Date: 19th April 2011 at 3:29am
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Over the past few months, many supporters and bloggers alike have been dissecting the current Manchester United squad, attempting to divine what it already does well and what it currently lacks.

The consensus that I seem to get from the faithful on twitter and on the blogs I read is that United are in desperate need of a true box-to-box midfielder, a pacey winger who can chip in some goals, a creative midfielder, a keeper, a centre back, etc.

The most generally agreed upon present need, aside from keeper, is this box-to-box midfielder. A player who can be a conduit between Rio, Nemanja, Rooney, Berbatov and Hernandez. He ideally has the strength to win any ball, the ability to play a pass and be a presence in the middle that prevents teams like Arsenal from playing it narrow. Classically players like Bryan Robson, Roy Keane and Owen Hargreaves (to name a few) have played this role to perfection. Last season Darren Fletcher played the position very well and Michael Carrick has shown it in fits and starts this term. But there is a player who is hardly mentioned by supporters that has the necessary tools to excel in that position for years to come. And his name? Anderson.

Sir Alex Ferguson signed the Brazilian from FC Porto with the assumption that Anderson would develop into a Scholes-type of player, one who could support a striker expertly and chip in with a few goals too. And at Porto and for the Brazil U-17’s Anderson was that type of player. He won the Golden Ball at the U-17 World Cup in 2007 and scored two goals in nine starts for Porto.

Brought to United on a fee of around 17 million pounds, much was expected of Anderson. The press were referring to him as ‘the next Ronaldinho’ and many in the support, including myself, salivated at the thought of signing a player of that calibre at just 18 years of age. During his first season at United, Anderson won himself a committed following from the faithful and inspired one of the best player-related chants in the Premier League.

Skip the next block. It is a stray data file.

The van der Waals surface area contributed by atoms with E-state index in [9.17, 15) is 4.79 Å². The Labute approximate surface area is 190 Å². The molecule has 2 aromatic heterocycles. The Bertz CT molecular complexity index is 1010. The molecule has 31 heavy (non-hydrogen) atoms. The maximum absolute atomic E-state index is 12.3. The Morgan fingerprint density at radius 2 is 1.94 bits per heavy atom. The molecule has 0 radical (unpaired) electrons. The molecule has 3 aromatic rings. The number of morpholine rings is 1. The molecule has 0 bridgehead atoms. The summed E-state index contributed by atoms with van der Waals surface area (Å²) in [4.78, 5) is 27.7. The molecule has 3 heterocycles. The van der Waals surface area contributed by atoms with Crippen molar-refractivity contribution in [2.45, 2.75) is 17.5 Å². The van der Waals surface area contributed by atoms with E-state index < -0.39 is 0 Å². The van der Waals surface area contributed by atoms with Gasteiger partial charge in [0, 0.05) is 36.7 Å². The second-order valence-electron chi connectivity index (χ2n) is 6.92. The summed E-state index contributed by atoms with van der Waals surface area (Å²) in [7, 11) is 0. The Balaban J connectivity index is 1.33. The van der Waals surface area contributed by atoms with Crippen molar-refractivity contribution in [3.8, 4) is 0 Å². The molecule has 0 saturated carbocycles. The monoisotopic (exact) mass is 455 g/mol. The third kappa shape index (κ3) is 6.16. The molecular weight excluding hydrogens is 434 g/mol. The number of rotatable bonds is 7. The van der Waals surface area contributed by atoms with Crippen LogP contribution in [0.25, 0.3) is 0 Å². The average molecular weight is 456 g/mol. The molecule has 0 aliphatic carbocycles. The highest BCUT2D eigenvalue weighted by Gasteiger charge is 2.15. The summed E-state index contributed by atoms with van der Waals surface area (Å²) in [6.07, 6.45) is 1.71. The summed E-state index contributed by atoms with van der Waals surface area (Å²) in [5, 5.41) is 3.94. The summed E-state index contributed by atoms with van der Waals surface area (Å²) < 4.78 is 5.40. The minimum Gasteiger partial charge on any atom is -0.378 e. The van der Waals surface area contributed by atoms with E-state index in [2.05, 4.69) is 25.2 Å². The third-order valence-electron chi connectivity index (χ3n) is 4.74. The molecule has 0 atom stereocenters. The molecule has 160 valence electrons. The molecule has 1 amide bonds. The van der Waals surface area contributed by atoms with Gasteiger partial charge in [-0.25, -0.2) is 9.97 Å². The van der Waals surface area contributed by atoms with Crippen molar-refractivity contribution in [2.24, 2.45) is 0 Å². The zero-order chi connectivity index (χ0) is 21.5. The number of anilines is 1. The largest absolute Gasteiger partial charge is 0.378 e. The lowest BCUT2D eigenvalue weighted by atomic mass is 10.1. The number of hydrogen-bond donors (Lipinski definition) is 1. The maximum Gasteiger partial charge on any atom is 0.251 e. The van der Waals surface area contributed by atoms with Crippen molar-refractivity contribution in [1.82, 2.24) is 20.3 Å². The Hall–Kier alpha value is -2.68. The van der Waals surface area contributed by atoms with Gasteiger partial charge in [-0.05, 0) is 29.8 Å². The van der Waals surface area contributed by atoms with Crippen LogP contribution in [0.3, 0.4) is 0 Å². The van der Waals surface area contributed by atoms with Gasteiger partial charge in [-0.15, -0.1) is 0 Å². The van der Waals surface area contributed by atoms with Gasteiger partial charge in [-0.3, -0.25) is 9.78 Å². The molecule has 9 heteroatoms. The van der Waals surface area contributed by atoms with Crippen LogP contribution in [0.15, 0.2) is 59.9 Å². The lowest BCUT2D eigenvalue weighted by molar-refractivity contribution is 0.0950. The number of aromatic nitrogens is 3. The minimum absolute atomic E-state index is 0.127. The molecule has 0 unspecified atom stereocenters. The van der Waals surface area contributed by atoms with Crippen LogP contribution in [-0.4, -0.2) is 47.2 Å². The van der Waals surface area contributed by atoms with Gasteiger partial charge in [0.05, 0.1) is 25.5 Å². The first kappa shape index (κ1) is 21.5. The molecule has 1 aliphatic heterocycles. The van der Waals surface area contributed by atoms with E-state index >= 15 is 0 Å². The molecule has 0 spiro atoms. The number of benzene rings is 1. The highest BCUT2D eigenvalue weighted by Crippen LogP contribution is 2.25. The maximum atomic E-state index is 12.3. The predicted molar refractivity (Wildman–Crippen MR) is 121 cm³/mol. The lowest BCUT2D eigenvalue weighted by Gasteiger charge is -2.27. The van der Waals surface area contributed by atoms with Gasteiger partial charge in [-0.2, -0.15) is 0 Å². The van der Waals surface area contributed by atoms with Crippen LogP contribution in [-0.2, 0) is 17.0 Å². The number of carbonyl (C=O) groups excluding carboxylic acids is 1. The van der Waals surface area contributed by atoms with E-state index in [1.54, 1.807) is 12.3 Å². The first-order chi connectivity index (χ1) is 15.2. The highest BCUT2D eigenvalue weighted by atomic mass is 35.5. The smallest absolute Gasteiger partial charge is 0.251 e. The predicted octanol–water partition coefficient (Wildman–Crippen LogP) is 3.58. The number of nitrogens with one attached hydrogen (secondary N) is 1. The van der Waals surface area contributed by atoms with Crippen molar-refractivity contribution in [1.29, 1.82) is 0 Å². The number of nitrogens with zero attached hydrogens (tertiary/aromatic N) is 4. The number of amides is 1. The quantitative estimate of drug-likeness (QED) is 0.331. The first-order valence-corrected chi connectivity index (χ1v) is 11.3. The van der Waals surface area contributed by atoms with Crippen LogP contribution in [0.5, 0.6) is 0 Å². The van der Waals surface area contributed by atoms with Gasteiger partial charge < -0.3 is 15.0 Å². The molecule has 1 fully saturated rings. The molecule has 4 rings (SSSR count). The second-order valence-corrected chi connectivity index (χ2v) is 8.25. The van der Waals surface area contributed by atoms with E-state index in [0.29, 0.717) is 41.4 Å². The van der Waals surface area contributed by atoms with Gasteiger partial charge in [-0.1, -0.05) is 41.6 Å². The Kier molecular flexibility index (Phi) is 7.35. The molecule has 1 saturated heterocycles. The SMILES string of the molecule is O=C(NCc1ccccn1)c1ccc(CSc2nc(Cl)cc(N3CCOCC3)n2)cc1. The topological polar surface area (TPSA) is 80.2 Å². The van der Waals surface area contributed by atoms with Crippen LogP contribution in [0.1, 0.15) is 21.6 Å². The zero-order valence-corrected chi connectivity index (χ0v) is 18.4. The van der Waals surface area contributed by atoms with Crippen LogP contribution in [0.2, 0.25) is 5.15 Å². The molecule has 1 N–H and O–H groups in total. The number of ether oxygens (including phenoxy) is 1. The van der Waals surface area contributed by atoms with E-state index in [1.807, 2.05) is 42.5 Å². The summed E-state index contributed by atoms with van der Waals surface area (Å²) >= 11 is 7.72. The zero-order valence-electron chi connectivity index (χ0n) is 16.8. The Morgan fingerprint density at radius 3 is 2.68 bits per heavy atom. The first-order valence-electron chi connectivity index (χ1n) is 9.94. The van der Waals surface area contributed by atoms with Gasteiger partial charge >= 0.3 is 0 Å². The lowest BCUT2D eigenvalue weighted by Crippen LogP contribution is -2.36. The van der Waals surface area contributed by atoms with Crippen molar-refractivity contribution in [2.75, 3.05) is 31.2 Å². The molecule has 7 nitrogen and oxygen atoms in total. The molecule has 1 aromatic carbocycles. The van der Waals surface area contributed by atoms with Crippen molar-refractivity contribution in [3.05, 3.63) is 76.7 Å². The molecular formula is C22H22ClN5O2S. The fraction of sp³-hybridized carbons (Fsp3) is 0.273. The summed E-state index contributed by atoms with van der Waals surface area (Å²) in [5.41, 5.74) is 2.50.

While he was unable to score in 24 starts in all competitions during his debut season, one could sense that Anderson had all of the skills necessary to succeed at the club. He had at least proven that he was indeed better than Kleberson (what anawful signing that was…) and he did shit on Fabregas. Anderson also scored a vital penalty in the Champions League Final in Moscow, helping United to its third European Cup. The Brazilian started to be compared to Roy Keane once the press gave up on the Ronaldinho comparisons with every wayward shot.

During the 2008/2009 season Anderson continued his development, but was not able to nail down a regular place in Sir Alex’s first team only starting eleven matches in the Premier League. Manchester United would go on to win their third straight Premier League title with Carrick and Fletcher, along with cameos by Paul Scholes, playing most of the important matches. The press began to report that Anderson was seeking a move away from United to get more playing time, Inter among the supposed interested parties.

And last season Anderson finally broke his Premier League duck, scoring a goal in the 3-1 win versus Tottenham Hotspur at White Hart Lane. It proved to be his defining moment of the season, as he spent the duration of last year on the treatment table after suffering a serious knee injury. Supporters began to wonder what would become of their beloved midfield magician. Would he ever shit on Fabregas again in a United shirt? Could he ever deliver on the immense promise he had shown in flashes during his debut season?

This season Anderson has enjoyed his most prolonged stretch of good form. He started nearly every match from September 29, a Champions League group stage match versus Valencia, through February 19 in the FA Cup versus Crawley Town. During that stretch, Anderson only missed the January 4 clash against Stoke City and the February 5 match versus Wolverhampton. His form was such that Sir Alex Ferguson rewarded him with a five year extension to remain at Old Trafford for the foreseeable future.

Anderson consistently showed that he was United-quality, turning in tough, classy performances, one after the other. His indomitable spirit and strength covered for an out of form Fletcher, an enigmatic Carrick and an aging Scholes. Anderson patrolled the midfield well and contributed a goal and two assists. While he may not be the attacking midfielder Sir Alex and all of us thought we had signed, Anderson has demonstrated an ability to be an excellent box-to-box midfielder.